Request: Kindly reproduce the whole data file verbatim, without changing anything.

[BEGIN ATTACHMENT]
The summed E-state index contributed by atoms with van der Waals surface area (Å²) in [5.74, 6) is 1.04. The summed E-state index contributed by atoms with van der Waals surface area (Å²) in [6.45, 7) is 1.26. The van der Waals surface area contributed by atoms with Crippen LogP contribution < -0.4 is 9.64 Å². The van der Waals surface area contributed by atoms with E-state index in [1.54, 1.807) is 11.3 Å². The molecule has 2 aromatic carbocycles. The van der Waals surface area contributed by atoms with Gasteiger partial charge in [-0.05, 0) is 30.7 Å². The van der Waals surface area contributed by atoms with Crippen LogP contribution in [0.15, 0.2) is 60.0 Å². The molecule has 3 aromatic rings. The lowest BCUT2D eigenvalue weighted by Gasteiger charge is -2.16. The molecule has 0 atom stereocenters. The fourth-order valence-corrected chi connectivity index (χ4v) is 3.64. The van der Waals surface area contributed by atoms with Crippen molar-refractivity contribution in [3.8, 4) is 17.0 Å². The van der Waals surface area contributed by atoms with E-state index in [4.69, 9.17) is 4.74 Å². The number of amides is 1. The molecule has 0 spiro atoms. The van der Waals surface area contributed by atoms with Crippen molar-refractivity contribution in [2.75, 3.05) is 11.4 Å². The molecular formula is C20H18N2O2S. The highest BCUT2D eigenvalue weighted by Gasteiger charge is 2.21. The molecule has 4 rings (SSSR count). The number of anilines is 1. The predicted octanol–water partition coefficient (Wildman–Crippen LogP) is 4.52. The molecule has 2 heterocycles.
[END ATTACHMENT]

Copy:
The summed E-state index contributed by atoms with van der Waals surface area (Å²) in [5.74, 6) is 1.04. The summed E-state index contributed by atoms with van der Waals surface area (Å²) in [6.45, 7) is 1.26. The van der Waals surface area contributed by atoms with Crippen LogP contribution < -0.4 is 9.64 Å². The van der Waals surface area contributed by atoms with E-state index in [1.54, 1.807) is 11.3 Å². The molecule has 2 aromatic carbocycles. The van der Waals surface area contributed by atoms with Gasteiger partial charge in [-0.05, 0) is 30.7 Å². The van der Waals surface area contributed by atoms with Crippen LogP contribution in [0.15, 0.2) is 60.0 Å². The molecule has 3 aromatic rings. The lowest BCUT2D eigenvalue weighted by Gasteiger charge is -2.16. The molecule has 0 atom stereocenters. The fourth-order valence-corrected chi connectivity index (χ4v) is 3.64. The van der Waals surface area contributed by atoms with Crippen molar-refractivity contribution in [3.8, 4) is 17.0 Å². The van der Waals surface area contributed by atoms with E-state index in [4.69, 9.17) is 4.74 Å². The number of amides is 1. The molecule has 0 spiro atoms. The van der Waals surface area contributed by atoms with Crippen molar-refractivity contribution in [2.75, 3.05) is 11.4 Å². The molecular formula is C20H18N2O2S. The highest BCUT2D eigenvalue weighted by Gasteiger charge is 2.21. The molecule has 4 rings (SSSR count). The number of anilines is 1. The predicted octanol–water partition coefficient (Wildman–Crippen LogP) is 4.52. The molecule has 2 heterocycles.